Movies like “Leave the World Behind”: Post-apocalyptic narratives are interesting as storytelling experiments. What’s fascinating is how much of the storytelling revolves around self-involved people realizing that they are in a post-apocalyptic environment or being inundated with the dread of having to overprepare for such a calamity to occur. What these become then are stories of internal dread, mental breakdown, and societal collapse through the microcosm of a single location, which might expand as the characters finally learn the effect of the apocalypse in the outside world.

Similar to all of the lists being published here, the ranking is mostly arbitrary. And because the genre itself is so vast, and there are multiple ideas being explored in these movies, the list of movies widens as a result. Thus there are some honorable mentions that don’t make the final cut but are still fascinating films to watch overall.

Honorable Mentions:

How I Live Now (2013)

The apocalypse could come from any direction. Most of it is caused by human follies. In the case of Peter MacDonald’s 2013 film, the apocalypse is caused by a terrorist attack in Paris and later London, which throws the world into chaos after London imposes martial law. Unlike “Leave the World Behind,” which explores the connections between strangers in a mostly singular location, How I Live Now, as its name suggests, focuses on the separation between two lovers as they are mostly shuttled from one closed room to another, and the exploration of deep bonds strengthened through a crucible.

Don’t Look Up (2021)

While not sharing the basic premise of Esmail’s “Leave the World Behind,” Adam McKay’s “Don’t Look Up’ shares the same amount of skepticism of 21st-century humanity. After learning that a meteor would hit Earth in six months, two amateur astronomers set out to warn the public, but they encounter an unresponsive and non-believing populace. By design, this is a movie for the moment—a satire too biting to be actually elegant in terms of filmmaking. McKay forgoes elegance or subtlety for broad comics and blunt hammering of the messaging, and it still works.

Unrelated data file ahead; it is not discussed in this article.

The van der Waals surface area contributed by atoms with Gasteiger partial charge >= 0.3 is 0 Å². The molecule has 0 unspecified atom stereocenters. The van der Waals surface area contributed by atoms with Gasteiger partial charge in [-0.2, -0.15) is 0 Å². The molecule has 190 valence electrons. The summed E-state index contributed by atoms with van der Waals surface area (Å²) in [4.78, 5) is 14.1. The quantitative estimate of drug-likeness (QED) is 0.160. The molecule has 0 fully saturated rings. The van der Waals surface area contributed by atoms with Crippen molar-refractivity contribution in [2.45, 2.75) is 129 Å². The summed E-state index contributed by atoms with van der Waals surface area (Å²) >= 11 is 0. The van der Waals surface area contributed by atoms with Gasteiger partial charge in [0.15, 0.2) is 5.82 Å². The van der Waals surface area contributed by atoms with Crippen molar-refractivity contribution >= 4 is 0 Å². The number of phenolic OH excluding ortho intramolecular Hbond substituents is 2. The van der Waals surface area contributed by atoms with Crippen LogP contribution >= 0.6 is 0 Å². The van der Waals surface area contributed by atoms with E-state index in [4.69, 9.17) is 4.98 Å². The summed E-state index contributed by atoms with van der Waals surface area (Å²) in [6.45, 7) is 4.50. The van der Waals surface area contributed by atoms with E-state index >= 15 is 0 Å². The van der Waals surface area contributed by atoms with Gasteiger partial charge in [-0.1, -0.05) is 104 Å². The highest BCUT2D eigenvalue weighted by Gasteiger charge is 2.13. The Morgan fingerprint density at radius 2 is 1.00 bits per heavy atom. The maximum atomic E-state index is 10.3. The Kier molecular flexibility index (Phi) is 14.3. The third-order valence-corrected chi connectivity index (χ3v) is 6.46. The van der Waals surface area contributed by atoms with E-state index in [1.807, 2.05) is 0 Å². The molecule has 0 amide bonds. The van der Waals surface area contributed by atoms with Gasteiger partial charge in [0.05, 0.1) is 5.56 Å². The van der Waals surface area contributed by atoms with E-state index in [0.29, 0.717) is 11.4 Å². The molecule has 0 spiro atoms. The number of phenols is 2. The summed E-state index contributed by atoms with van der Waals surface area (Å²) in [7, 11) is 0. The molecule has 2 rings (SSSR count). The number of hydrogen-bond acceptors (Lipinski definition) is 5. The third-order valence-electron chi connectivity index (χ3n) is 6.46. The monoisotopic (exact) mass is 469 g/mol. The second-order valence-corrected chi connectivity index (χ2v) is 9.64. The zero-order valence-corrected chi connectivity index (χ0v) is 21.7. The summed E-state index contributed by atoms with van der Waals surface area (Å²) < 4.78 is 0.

Z for Zachariah (2015)

Very much takes the post-apocalyptic story (here, the protagonists are survivors of a nuclear meltdown) and takes it seriously in the way of young adult novels. Focusing on a love triangle between three characters, Z for Zachariah shares the singular location and the microcosm through which humanity readjusts and remakes itself, like “Leave the World Behind” too does. It shares similar cynical and complex views on relationships and distrust in a world already with a dwindling (or perhaps none) populace though lacking the acerbic wit or cynical messaging like “Leave the World Behind”.

With that out of the way, let’s jump into the main list of movies similar to “Leave the World Behind”:

8. White Noise (2022)

Movies like Leave the World Behind White Noise (2022)

The Noah Baumbach-directed adaptation of the Don DeLillo book of the same name follows Jack Gladney, professor of Hitler studies at The College on the Hill, husband to Babette, and father to four children/stepchildren, who is torn asunder by a chemical spill from a rail car that releases an “airborne toxic event” and forced to deal with an existential crisis of his own. Like “Don’t Look Up” and “Leave the World Behind,” “White Noise” also deals with the American way of distancing themselves from the reality of the world ending as a method to cope.

In “White Noise,” the emphasis is on shopping and spectacle, acting as a reflection of the 80s. Similarly for the 2020s, it is obsession with media and content and the paranoia stemming as a result of said obsession. It leaves humanity unmoored against reality. Unlike the dread in “Leave the World Behind,” “White Noise” takes a decidedly comedic approach, but it all is in the service of exploring humanity’s response to the apocalypse—to not respond and simply hope for it to pass.

7. Knock at the Cabin (2023)